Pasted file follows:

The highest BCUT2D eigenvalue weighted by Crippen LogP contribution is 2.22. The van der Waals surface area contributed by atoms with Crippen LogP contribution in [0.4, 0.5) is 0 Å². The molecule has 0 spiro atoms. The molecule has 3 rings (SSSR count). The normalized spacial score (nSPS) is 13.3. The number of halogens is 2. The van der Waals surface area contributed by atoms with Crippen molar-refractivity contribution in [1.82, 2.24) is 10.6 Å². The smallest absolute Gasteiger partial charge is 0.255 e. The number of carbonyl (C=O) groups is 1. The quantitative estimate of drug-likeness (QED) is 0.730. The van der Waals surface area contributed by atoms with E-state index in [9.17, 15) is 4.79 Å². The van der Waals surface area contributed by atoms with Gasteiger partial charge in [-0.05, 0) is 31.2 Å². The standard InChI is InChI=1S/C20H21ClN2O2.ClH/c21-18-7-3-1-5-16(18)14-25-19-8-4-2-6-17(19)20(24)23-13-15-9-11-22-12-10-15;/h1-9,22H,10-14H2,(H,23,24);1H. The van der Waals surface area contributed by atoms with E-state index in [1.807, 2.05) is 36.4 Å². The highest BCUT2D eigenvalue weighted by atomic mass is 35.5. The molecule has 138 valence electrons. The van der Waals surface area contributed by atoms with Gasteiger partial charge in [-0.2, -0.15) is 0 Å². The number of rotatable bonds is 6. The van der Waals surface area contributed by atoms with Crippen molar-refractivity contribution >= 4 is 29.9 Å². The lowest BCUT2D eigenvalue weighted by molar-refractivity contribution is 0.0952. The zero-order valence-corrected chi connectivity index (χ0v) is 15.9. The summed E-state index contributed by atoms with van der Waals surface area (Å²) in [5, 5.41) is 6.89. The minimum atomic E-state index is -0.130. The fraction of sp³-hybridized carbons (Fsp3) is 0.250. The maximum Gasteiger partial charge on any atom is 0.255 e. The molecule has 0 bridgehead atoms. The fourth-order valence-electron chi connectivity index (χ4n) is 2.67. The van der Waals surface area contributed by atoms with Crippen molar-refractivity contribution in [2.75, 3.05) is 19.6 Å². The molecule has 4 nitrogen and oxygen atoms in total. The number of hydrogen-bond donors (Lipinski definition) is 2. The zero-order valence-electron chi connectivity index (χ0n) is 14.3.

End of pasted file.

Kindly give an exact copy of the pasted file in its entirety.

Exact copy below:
The highest BCUT2D eigenvalue weighted by Crippen LogP contribution is 2.22. The van der Waals surface area contributed by atoms with Crippen LogP contribution in [0.4, 0.5) is 0 Å². The molecule has 0 spiro atoms. The molecule has 3 rings (SSSR count). The normalized spacial score (nSPS) is 13.3. The number of halogens is 2. The van der Waals surface area contributed by atoms with Crippen molar-refractivity contribution in [1.82, 2.24) is 10.6 Å². The smallest absolute Gasteiger partial charge is 0.255 e. The number of carbonyl (C=O) groups is 1. The quantitative estimate of drug-likeness (QED) is 0.730. The van der Waals surface area contributed by atoms with E-state index in [9.17, 15) is 4.79 Å². The van der Waals surface area contributed by atoms with Gasteiger partial charge in [-0.05, 0) is 31.2 Å². The standard InChI is InChI=1S/C20H21ClN2O2.ClH/c21-18-7-3-1-5-16(18)14-25-19-8-4-2-6-17(19)20(24)23-13-15-9-11-22-12-10-15;/h1-9,22H,10-14H2,(H,23,24);1H. The van der Waals surface area contributed by atoms with E-state index in [1.807, 2.05) is 36.4 Å². The highest BCUT2D eigenvalue weighted by atomic mass is 35.5. The molecule has 138 valence electrons. The van der Waals surface area contributed by atoms with Gasteiger partial charge in [-0.2, -0.15) is 0 Å². The number of rotatable bonds is 6. The van der Waals surface area contributed by atoms with Crippen molar-refractivity contribution >= 4 is 29.9 Å². The lowest BCUT2D eigenvalue weighted by molar-refractivity contribution is 0.0952. The zero-order valence-corrected chi connectivity index (χ0v) is 15.9. The summed E-state index contributed by atoms with van der Waals surface area (Å²) in [5, 5.41) is 6.89. The minimum atomic E-state index is -0.130. The fraction of sp³-hybridized carbons (Fsp3) is 0.250. The maximum Gasteiger partial charge on any atom is 0.255 e. The molecule has 0 bridgehead atoms. The fourth-order valence-electron chi connectivity index (χ4n) is 2.67. The van der Waals surface area contributed by atoms with Crippen molar-refractivity contribution in [2.75, 3.05) is 19.6 Å². The molecule has 4 nitrogen and oxygen atoms in total. The number of hydrogen-bond donors (Lipinski definition) is 2. The zero-order valence-electron chi connectivity index (χ0n) is 14.3.